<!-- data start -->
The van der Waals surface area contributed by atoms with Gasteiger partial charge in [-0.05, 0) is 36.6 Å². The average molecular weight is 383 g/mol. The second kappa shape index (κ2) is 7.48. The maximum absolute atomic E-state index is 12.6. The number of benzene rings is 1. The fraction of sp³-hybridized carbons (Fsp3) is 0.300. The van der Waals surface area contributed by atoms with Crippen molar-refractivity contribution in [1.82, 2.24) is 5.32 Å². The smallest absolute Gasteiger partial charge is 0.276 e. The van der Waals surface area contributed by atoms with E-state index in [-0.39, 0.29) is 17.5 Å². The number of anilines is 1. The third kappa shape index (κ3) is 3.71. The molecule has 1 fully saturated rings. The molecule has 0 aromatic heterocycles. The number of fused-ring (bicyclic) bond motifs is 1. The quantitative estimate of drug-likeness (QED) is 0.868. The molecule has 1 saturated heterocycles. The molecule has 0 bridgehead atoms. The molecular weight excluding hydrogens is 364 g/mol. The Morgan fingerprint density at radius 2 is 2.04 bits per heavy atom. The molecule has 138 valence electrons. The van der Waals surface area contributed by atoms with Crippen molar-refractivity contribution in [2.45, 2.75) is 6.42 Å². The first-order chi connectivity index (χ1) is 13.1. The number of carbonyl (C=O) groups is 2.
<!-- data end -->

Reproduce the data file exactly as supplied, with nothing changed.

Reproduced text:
The van der Waals surface area contributed by atoms with Gasteiger partial charge in [-0.05, 0) is 36.6 Å². The average molecular weight is 383 g/mol. The second kappa shape index (κ2) is 7.48. The maximum absolute atomic E-state index is 12.6. The number of benzene rings is 1. The fraction of sp³-hybridized carbons (Fsp3) is 0.300. The van der Waals surface area contributed by atoms with Crippen molar-refractivity contribution in [1.82, 2.24) is 5.32 Å². The smallest absolute Gasteiger partial charge is 0.276 e. The van der Waals surface area contributed by atoms with E-state index in [-0.39, 0.29) is 17.5 Å². The number of anilines is 1. The third kappa shape index (κ3) is 3.71. The molecule has 1 fully saturated rings. The molecule has 0 aromatic heterocycles. The number of fused-ring (bicyclic) bond motifs is 1. The quantitative estimate of drug-likeness (QED) is 0.868. The molecule has 1 saturated heterocycles. The molecule has 0 bridgehead atoms. The molecular weight excluding hydrogens is 364 g/mol. The Morgan fingerprint density at radius 2 is 2.04 bits per heavy atom. The molecule has 138 valence electrons. The van der Waals surface area contributed by atoms with Crippen molar-refractivity contribution in [2.45, 2.75) is 6.42 Å². The first-order chi connectivity index (χ1) is 13.1. The number of carbonyl (C=O) groups is 2.